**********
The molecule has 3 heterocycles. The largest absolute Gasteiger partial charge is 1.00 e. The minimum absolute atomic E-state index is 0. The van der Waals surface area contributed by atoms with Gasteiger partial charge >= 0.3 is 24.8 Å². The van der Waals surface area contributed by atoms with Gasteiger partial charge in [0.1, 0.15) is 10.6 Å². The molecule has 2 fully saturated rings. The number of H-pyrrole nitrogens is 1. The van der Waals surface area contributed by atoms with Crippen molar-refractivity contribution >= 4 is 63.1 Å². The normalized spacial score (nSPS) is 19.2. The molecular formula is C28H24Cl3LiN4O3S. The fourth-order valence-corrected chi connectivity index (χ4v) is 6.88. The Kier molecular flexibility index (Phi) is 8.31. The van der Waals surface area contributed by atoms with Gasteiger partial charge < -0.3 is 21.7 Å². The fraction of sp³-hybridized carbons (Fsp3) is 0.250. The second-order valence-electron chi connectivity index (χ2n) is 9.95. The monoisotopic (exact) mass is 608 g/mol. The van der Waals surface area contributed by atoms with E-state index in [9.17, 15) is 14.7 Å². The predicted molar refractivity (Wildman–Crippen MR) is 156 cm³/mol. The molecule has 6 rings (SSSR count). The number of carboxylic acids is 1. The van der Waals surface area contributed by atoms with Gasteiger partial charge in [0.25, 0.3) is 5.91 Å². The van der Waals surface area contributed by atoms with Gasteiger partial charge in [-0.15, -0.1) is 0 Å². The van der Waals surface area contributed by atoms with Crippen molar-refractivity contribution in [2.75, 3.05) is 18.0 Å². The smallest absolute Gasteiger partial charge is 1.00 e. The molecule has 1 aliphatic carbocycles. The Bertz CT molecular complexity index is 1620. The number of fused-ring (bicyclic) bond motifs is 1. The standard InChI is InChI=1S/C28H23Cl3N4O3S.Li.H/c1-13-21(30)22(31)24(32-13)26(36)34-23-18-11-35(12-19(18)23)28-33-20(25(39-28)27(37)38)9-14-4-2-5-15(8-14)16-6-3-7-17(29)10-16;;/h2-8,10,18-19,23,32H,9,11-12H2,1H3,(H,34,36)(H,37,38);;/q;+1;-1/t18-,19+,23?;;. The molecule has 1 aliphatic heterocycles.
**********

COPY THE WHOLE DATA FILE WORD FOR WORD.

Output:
The molecule has 3 heterocycles. The largest absolute Gasteiger partial charge is 1.00 e. The minimum absolute atomic E-state index is 0. The van der Waals surface area contributed by atoms with Gasteiger partial charge >= 0.3 is 24.8 Å². The van der Waals surface area contributed by atoms with Gasteiger partial charge in [0.1, 0.15) is 10.6 Å². The molecule has 2 fully saturated rings. The number of H-pyrrole nitrogens is 1. The van der Waals surface area contributed by atoms with Crippen molar-refractivity contribution >= 4 is 63.1 Å². The normalized spacial score (nSPS) is 19.2. The molecular formula is C28H24Cl3LiN4O3S. The fourth-order valence-corrected chi connectivity index (χ4v) is 6.88. The Kier molecular flexibility index (Phi) is 8.31. The van der Waals surface area contributed by atoms with Gasteiger partial charge < -0.3 is 21.7 Å². The fraction of sp³-hybridized carbons (Fsp3) is 0.250. The second-order valence-electron chi connectivity index (χ2n) is 9.95. The monoisotopic (exact) mass is 608 g/mol. The van der Waals surface area contributed by atoms with E-state index in [9.17, 15) is 14.7 Å². The predicted molar refractivity (Wildman–Crippen MR) is 156 cm³/mol. The molecule has 6 rings (SSSR count). The number of carboxylic acids is 1. The van der Waals surface area contributed by atoms with Gasteiger partial charge in [0.25, 0.3) is 5.91 Å². The van der Waals surface area contributed by atoms with Gasteiger partial charge in [-0.15, -0.1) is 0 Å². The van der Waals surface area contributed by atoms with Crippen molar-refractivity contribution in [2.75, 3.05) is 18.0 Å². The smallest absolute Gasteiger partial charge is 1.00 e. The molecule has 1 aliphatic carbocycles. The Bertz CT molecular complexity index is 1620. The number of fused-ring (bicyclic) bond motifs is 1. The standard InChI is InChI=1S/C28H23Cl3N4O3S.Li.H/c1-13-21(30)22(31)24(32-13)26(36)34-23-18-11-35(12-19(18)23)28-33-20(25(39-28)27(37)38)9-14-4-2-5-15(8-14)16-6-3-7-17(29)10-16;;/h2-8,10,18-19,23,32H,9,11-12H2,1H3,(H,34,36)(H,37,38);;/q;+1;-1/t18-,19+,23?;;. The molecule has 1 aliphatic heterocycles.